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Run your Astro project in a local Airflow environment

Running Airflow locally with the Astro CLI can be an easy way to preview and debug DAG changes quickly before deploying your code to Astro. By locally running your DAGs, you can fix issues with your DAGs without consuming infrastructure resources or waiting on code deploy processes.

This document explains how to use the Astro CLI to start a local Airflow environment on your computer and interact with your Astro project. To learn more about unit testing for your DAGs or testing project dependencies when changing Python or Astro Runtime versions, see Test your project locally.

Start a local Airflow environment

To begin running your project in a local Airflow environment, run:

astro dev start

This command builds your project and spins up 4 containers on your machine, each for a different Airflow component. After the command completes, you can access your project's Airflow UI at https://localhost:8080/.

Restart a local Airflow environment

Restarting your Airflow environment rebuilds your image and restarts the Docker containers running on your local machine with the new image. Restart your environment to apply changes from specific files in your project, or to troubleshoot issues that occur when your project is running.

To restart your local Airflow environment, run:

astro dev restart

Alternatively, you can run astro dev stop to stop your Docker containers without restarting your environment, then run astro dev start when you want to restart.

Stop a local Airflow environment

Run the following command to pause all Docker containers and stop running your local Airflow environment.

astro dev stop

Unlike astro dev kill, this command does not prune mounted volumes and delete data associated with your local Postgres database. If you run this command, Airflow connections and task history will be preserved.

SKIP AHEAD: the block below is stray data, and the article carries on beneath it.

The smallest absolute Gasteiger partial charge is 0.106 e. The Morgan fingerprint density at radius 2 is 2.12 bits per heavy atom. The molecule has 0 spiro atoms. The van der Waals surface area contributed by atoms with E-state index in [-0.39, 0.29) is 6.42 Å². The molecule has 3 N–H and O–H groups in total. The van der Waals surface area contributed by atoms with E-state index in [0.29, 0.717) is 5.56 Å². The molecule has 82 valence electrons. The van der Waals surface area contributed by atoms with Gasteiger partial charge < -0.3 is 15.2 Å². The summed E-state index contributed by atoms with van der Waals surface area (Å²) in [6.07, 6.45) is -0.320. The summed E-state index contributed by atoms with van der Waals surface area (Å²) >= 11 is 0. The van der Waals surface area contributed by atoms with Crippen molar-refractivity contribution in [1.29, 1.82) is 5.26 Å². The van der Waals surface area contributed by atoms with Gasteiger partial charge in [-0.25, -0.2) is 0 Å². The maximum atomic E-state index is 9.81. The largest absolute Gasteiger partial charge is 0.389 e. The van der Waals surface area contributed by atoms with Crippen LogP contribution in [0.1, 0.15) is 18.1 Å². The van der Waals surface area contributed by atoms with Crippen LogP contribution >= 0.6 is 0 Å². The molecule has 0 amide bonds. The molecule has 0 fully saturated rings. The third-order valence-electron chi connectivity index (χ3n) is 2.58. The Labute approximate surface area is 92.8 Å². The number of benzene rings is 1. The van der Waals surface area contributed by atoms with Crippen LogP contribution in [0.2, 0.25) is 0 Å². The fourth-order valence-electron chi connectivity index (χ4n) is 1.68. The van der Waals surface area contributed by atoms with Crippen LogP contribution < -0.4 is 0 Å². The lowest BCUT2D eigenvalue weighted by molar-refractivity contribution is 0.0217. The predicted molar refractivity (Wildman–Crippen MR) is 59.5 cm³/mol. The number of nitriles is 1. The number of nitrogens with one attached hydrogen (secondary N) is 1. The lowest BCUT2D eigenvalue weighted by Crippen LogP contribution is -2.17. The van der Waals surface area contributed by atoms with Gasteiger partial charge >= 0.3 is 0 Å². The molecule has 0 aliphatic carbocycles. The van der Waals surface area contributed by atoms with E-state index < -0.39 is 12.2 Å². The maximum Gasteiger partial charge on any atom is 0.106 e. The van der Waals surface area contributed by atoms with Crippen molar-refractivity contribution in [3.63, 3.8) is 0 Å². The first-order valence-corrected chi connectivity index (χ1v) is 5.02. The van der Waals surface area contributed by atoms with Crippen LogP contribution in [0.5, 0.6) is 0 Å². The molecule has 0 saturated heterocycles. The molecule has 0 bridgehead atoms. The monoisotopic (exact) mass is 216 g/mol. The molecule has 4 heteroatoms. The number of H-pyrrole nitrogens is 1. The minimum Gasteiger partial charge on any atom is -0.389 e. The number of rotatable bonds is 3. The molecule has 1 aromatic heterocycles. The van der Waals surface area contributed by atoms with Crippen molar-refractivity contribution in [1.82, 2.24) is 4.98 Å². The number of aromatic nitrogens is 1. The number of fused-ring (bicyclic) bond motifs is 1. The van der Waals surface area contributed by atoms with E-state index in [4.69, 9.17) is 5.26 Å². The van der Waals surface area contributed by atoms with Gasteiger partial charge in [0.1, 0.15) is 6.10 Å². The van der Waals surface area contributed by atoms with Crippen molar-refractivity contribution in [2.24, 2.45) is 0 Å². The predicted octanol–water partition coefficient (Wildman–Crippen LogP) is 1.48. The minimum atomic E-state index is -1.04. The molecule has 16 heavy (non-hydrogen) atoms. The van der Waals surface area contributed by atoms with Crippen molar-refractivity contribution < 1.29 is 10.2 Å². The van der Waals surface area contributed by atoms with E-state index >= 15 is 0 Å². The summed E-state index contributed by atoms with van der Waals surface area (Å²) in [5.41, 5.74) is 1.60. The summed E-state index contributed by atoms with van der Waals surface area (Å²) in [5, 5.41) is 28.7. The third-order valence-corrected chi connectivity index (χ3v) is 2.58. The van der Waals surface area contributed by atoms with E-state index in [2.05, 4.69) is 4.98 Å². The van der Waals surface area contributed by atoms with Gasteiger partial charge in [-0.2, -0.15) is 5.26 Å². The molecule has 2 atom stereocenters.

Use this command when you're finished testing Airflow and you want to stop running its components locally.

View Airflow component logs

You can use the Astro CLI to view logs for your local Airflow environment's webserver, scheduler, and triggerer. This is useful if you want to troubleshoot a specific task instance, or if your local environment does not run properly after a code change.

To view component logs in a local Airflow environment, run:

astro dev logs

See the Astro CLI reference guide for more details and options.

Run Airflow CLI commands

To run Apache Airflow CLI commands locally, run the following:

astro dev run <airflow-cli-command>

For example, the Airflow CLI command for listing connections is airflow connections list. To run this command with the Astro CLI, you would run astro dev run connections list instead.

astro dev run is the equivalent of running docker exec in local containers and then running an Airflow CLI command within those containers.


You can only use astro dev run in a local Airflow environment. To automate Airflow actions on Astro, you can use the Airflow REST API. For example, you can make a request to the dagRuns endpoint to trigger a DAG run programmatically, which is equivalent to running astro dev run dags trigger in the Astro CLI.

Make requests to the Airflow REST API locally

Make requests to the Airflow REST API in a local Airflow environment with HTTP basic access authentication. This can be useful for testing and troubleshooting API calls before executing them in a Deployment on Astro.

To make local requests with cURL or Python, you only need the username and password for your local user. Both of these values are admin by default. They are the same credentials for logging into the Airflow UI, and they're listed when you run astro dev start.

To make requests to the Airflow REST API in a Deployment on Astro, see Airflow API.


curl -X GET localhost:8080/api/v1/<endpoint> --user "admin:admin"


import requests

response = requests.get(
auth=("admin", "admin")

Troubleshoot KubernetesPodOperator issues

View local Kubernetes logs to troubleshoot issues with Pods that are created by the KubernetesPodOPerator. See Test and Troubleshoot the KubernetesPodOperator Locally.

Hard reset your local environment

In most cases, restarting your local project is sufficient for testing and making changes to your project. However, it is sometimes necessary to kill your Docker containers and metadata database for testing purposes. To do so, run the following command:

astro dev kill